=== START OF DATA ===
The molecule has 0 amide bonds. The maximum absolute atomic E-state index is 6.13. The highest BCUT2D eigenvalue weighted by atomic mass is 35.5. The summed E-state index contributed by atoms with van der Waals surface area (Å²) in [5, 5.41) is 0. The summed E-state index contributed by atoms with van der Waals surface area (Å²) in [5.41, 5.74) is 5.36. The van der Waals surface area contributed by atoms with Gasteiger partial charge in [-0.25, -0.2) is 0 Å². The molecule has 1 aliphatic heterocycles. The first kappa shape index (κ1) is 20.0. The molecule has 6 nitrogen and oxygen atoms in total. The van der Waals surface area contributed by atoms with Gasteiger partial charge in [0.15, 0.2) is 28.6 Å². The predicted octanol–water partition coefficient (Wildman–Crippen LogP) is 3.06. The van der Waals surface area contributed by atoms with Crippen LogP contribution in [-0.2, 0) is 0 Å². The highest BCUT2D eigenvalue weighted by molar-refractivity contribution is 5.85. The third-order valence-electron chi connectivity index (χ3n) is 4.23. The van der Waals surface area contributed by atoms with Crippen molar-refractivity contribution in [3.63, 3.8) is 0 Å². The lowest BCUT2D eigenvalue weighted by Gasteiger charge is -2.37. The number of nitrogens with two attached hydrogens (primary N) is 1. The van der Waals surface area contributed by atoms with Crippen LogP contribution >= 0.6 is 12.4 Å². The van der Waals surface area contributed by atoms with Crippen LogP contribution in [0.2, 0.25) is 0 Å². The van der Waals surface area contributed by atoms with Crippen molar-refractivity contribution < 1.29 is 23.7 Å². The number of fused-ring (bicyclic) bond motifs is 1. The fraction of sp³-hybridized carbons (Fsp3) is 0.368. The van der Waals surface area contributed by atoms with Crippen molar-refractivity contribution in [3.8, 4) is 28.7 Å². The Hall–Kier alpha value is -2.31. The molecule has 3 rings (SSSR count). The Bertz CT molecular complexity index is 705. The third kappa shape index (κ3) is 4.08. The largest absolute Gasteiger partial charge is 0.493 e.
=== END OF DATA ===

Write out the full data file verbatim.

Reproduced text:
The molecule has 0 amide bonds. The maximum absolute atomic E-state index is 6.13. The highest BCUT2D eigenvalue weighted by atomic mass is 35.5. The summed E-state index contributed by atoms with van der Waals surface area (Å²) in [5, 5.41) is 0. The summed E-state index contributed by atoms with van der Waals surface area (Å²) in [5.41, 5.74) is 5.36. The van der Waals surface area contributed by atoms with Gasteiger partial charge in [-0.25, -0.2) is 0 Å². The molecule has 1 aliphatic heterocycles. The first kappa shape index (κ1) is 20.0. The molecule has 6 nitrogen and oxygen atoms in total. The van der Waals surface area contributed by atoms with Gasteiger partial charge in [0.15, 0.2) is 28.6 Å². The predicted octanol–water partition coefficient (Wildman–Crippen LogP) is 3.06. The van der Waals surface area contributed by atoms with Crippen LogP contribution in [-0.2, 0) is 0 Å². The highest BCUT2D eigenvalue weighted by molar-refractivity contribution is 5.85. The third-order valence-electron chi connectivity index (χ3n) is 4.23. The van der Waals surface area contributed by atoms with Crippen molar-refractivity contribution in [3.63, 3.8) is 0 Å². The lowest BCUT2D eigenvalue weighted by Gasteiger charge is -2.37. The number of nitrogens with two attached hydrogens (primary N) is 1. The van der Waals surface area contributed by atoms with Crippen LogP contribution >= 0.6 is 12.4 Å². The van der Waals surface area contributed by atoms with Crippen LogP contribution in [0.2, 0.25) is 0 Å². The van der Waals surface area contributed by atoms with Crippen molar-refractivity contribution < 1.29 is 23.7 Å². The number of fused-ring (bicyclic) bond motifs is 1. The fraction of sp³-hybridized carbons (Fsp3) is 0.368. The van der Waals surface area contributed by atoms with Crippen molar-refractivity contribution in [3.8, 4) is 28.7 Å². The Hall–Kier alpha value is -2.31. The molecule has 3 rings (SSSR count). The Bertz CT molecular complexity index is 705. The third kappa shape index (κ3) is 4.08. The largest absolute Gasteiger partial charge is 0.493 e.